The next chapter, “Moonseye,” opens with a brief note about Moonseye’s position and its history with Chivalry Farseer. It moves thence to Fitz and the others’ conveyance to the titular location. Fitz makes contact with Nighteyes through the Wit, and they reassure each other of their lives and relative safety. Nighteyes also shows Fitz an incoming attack; when it falls, it is family of the betrayed smugglers coming to rescue their kin.
After the attack, Fitz is guarded more closely, and he describes Moonseye as he reaches it in custody. His incarceration is also described, and Fitz assesses his situation. He also tries to work on his captors, meeting limited success with that or with finding an escape option. Nighteyes has more success, however, and he informs Fitz of fires beginning in the town.
As the fire spreads, Nighteyes takes the opportunity to make himself known to Fitz’s captors. They flee, and Nighteyes pursues, retrieving the key to Fitz’s cell as Starling arrives to aid Fitz. They make their escape from the burning town into the bitter cold, where they join Kettle. Starling relays the status of the earlier party to Fitz as they flee, and Fitz shivers from more than the cold.
Through Fitz, Hobb lampshades the cyclical nature of the heroic journeys that pervade Tolkienian-tradition fantasy fiction. Bilbo returns to the Shire, as do Frodo and Sam, and Fitz returns to Moonseye, site of his earliest memories. In some sense, he has returned home, though he feels no real connection to the place. But, as with the earlier examples, the place he has returned to has changed–and not necessarily for the better. The Shire to which Bilbo returns has assumed he is dead (not without cause, admittedly) and begun despoiling his possessions. The Shire to which Frodo and Sam return is treated far worse, laid largely to waste and the depredations of outside forces. At Fitz’s involuntary return, Moonseye is more like the latter than the former, with troops loyal to Regal imposing their will far outside what should be the confines of the law. It is not the most comforting touchstone connecting Hobb to her literary forebears, but it is one that lines up relatively well with them.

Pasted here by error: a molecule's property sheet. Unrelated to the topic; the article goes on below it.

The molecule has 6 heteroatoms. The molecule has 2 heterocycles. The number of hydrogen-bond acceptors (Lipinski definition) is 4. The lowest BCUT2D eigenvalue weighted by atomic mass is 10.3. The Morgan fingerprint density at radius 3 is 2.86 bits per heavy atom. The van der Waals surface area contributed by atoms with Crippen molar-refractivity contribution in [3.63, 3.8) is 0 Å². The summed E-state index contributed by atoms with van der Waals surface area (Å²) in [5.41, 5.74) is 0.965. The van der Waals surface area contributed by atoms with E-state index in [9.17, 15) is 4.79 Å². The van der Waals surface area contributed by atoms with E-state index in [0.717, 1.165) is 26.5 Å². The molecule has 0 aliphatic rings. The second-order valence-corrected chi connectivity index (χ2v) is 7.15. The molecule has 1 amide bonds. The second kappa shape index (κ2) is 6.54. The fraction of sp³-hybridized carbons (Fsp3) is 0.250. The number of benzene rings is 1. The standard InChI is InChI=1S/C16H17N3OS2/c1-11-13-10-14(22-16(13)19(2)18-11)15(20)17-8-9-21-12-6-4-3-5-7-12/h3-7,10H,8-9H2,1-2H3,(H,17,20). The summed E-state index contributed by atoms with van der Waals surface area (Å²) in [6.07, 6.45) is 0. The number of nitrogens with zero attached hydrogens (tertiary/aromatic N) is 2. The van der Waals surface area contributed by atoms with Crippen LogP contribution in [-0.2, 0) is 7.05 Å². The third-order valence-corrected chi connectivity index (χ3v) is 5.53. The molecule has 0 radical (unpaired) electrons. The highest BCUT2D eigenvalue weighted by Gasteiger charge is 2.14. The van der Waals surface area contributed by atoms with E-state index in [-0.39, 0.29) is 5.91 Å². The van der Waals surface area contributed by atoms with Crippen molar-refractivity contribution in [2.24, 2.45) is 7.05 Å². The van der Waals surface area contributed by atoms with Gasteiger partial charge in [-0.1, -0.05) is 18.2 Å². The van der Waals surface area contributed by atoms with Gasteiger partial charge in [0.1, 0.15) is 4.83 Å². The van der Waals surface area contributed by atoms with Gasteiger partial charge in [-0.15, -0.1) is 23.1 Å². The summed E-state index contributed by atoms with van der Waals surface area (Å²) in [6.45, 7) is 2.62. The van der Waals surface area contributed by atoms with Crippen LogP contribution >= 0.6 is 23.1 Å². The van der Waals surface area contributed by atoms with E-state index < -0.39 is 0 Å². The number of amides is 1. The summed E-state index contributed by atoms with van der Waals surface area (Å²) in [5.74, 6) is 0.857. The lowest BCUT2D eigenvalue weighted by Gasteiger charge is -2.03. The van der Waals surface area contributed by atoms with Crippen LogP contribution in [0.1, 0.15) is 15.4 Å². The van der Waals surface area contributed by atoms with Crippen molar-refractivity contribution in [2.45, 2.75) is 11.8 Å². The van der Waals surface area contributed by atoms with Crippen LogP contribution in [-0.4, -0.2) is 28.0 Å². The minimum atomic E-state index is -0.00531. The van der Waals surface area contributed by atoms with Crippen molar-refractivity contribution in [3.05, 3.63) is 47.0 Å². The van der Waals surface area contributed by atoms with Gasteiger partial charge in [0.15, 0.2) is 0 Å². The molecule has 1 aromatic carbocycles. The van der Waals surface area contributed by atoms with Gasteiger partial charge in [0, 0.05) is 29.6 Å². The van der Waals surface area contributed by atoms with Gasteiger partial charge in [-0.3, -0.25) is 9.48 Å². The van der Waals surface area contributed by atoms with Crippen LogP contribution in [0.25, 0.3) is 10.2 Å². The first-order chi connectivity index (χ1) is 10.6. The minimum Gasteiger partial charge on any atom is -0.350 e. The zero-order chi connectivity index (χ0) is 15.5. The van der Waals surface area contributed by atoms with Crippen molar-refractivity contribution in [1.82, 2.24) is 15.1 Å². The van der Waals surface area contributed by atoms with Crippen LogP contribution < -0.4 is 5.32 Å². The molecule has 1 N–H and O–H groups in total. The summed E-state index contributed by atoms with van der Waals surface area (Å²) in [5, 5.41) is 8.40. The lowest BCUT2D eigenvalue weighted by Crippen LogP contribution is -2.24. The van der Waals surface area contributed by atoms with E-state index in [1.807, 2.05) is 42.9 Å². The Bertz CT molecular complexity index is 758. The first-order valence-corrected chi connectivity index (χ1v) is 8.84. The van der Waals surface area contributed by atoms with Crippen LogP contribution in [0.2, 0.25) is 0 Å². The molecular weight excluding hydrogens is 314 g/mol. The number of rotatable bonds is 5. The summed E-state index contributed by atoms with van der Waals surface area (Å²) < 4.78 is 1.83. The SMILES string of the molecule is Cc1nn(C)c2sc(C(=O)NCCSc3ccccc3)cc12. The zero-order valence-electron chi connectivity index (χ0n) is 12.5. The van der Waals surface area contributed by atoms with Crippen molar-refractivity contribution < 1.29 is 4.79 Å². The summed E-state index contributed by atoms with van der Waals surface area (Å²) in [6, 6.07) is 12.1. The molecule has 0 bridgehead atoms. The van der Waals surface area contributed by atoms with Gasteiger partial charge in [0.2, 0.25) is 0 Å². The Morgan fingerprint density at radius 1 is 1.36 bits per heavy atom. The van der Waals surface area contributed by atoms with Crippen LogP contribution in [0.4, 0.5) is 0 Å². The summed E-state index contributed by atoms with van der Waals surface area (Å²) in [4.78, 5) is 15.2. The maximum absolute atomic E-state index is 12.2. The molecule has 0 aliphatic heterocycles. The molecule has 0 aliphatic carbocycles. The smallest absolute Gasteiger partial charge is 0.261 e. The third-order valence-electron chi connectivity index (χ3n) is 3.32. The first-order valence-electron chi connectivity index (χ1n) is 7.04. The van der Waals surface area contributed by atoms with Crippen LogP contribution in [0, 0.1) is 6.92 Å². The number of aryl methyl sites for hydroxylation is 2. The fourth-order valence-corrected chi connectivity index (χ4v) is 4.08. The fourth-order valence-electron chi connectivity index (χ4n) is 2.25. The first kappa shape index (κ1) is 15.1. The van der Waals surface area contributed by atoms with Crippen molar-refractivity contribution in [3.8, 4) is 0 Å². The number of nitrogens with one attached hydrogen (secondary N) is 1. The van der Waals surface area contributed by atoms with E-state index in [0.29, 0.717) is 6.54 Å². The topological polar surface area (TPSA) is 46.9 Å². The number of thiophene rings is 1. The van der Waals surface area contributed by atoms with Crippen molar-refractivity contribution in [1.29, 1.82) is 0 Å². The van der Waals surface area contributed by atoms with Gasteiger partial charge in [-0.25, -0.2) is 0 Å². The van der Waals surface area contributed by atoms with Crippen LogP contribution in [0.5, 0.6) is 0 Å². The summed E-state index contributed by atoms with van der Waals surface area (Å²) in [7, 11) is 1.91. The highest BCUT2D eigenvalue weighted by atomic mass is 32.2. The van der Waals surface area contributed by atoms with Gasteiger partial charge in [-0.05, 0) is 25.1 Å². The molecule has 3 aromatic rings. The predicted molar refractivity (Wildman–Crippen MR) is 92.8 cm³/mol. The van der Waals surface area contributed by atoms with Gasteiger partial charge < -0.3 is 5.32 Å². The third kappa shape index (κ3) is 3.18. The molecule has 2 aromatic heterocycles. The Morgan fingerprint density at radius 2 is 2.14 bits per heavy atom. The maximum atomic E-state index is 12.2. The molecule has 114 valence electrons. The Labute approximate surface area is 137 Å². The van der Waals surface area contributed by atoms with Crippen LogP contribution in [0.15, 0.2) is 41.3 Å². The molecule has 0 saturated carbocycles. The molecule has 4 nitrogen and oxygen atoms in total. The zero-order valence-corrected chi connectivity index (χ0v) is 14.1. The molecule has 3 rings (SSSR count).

Too, each of Tolkien’s Ringbearers moves on from the Shire. Bilbo retires to Rivendell before going with Frodo into the West. Sam joins them later. Fitz is similarly bound for other places–coincidentally, perhaps, a mountainous west. It is such things that push readings of Hobb towards the Tolkienian model; there are correspondences to be found, certainly, and I’ve written to that effect before. A closer examination of the parallels specifically to Tolkien, rather than to the amorphously European / English settings of Tolkienian fantasy literatures generally might be warranted–but that is yet another project for another time.